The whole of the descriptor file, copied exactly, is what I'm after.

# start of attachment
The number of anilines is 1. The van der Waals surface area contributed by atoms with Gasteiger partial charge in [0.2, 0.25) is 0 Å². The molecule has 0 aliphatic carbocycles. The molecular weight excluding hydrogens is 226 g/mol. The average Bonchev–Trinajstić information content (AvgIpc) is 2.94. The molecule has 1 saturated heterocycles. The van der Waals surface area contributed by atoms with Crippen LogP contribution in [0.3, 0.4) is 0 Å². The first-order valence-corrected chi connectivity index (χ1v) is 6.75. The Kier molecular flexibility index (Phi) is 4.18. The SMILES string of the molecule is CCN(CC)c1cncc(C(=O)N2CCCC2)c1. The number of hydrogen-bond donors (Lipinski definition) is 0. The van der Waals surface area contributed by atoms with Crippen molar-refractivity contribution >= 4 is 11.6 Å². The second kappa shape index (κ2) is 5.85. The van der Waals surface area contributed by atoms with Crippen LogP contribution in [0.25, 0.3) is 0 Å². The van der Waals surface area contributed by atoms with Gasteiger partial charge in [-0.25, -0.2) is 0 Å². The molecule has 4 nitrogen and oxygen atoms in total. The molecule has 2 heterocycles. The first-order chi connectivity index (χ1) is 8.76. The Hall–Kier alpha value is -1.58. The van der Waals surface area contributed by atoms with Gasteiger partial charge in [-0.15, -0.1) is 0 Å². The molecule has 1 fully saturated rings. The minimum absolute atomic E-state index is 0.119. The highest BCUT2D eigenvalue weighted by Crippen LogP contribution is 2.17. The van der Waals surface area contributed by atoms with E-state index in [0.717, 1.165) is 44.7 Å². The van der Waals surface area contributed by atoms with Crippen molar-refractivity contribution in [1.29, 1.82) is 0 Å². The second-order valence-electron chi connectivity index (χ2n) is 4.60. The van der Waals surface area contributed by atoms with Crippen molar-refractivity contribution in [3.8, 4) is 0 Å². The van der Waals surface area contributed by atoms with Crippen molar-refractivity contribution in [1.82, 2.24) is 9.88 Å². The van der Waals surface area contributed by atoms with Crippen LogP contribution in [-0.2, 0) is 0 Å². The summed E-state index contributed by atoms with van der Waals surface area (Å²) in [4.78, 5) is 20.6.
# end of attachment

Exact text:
The number of anilines is 1. The van der Waals surface area contributed by atoms with Gasteiger partial charge in [0.2, 0.25) is 0 Å². The molecule has 0 aliphatic carbocycles. The molecular weight excluding hydrogens is 226 g/mol. The average Bonchev–Trinajstić information content (AvgIpc) is 2.94. The molecule has 1 saturated heterocycles. The van der Waals surface area contributed by atoms with Crippen LogP contribution in [0.3, 0.4) is 0 Å². The first-order valence-corrected chi connectivity index (χ1v) is 6.75. The Kier molecular flexibility index (Phi) is 4.18. The SMILES string of the molecule is CCN(CC)c1cncc(C(=O)N2CCCC2)c1. The number of hydrogen-bond donors (Lipinski definition) is 0. The van der Waals surface area contributed by atoms with Crippen molar-refractivity contribution >= 4 is 11.6 Å². The second kappa shape index (κ2) is 5.85. The van der Waals surface area contributed by atoms with Crippen LogP contribution in [0.25, 0.3) is 0 Å². The van der Waals surface area contributed by atoms with Gasteiger partial charge in [-0.25, -0.2) is 0 Å². The molecule has 4 nitrogen and oxygen atoms in total. The molecule has 2 heterocycles. The first-order chi connectivity index (χ1) is 8.76. The Hall–Kier alpha value is -1.58. The van der Waals surface area contributed by atoms with Gasteiger partial charge in [-0.15, -0.1) is 0 Å². The molecule has 1 fully saturated rings. The minimum absolute atomic E-state index is 0.119. The highest BCUT2D eigenvalue weighted by Crippen LogP contribution is 2.17. The van der Waals surface area contributed by atoms with E-state index in [0.717, 1.165) is 44.7 Å². The van der Waals surface area contributed by atoms with Crippen molar-refractivity contribution in [1.29, 1.82) is 0 Å². The second-order valence-electron chi connectivity index (χ2n) is 4.60. The van der Waals surface area contributed by atoms with Crippen molar-refractivity contribution in [3.8, 4) is 0 Å². The van der Waals surface area contributed by atoms with Crippen molar-refractivity contribution in [1.82, 2.24) is 9.88 Å². The van der Waals surface area contributed by atoms with Crippen LogP contribution in [-0.2, 0) is 0 Å². The summed E-state index contributed by atoms with van der Waals surface area (Å²) in [4.78, 5) is 20.6.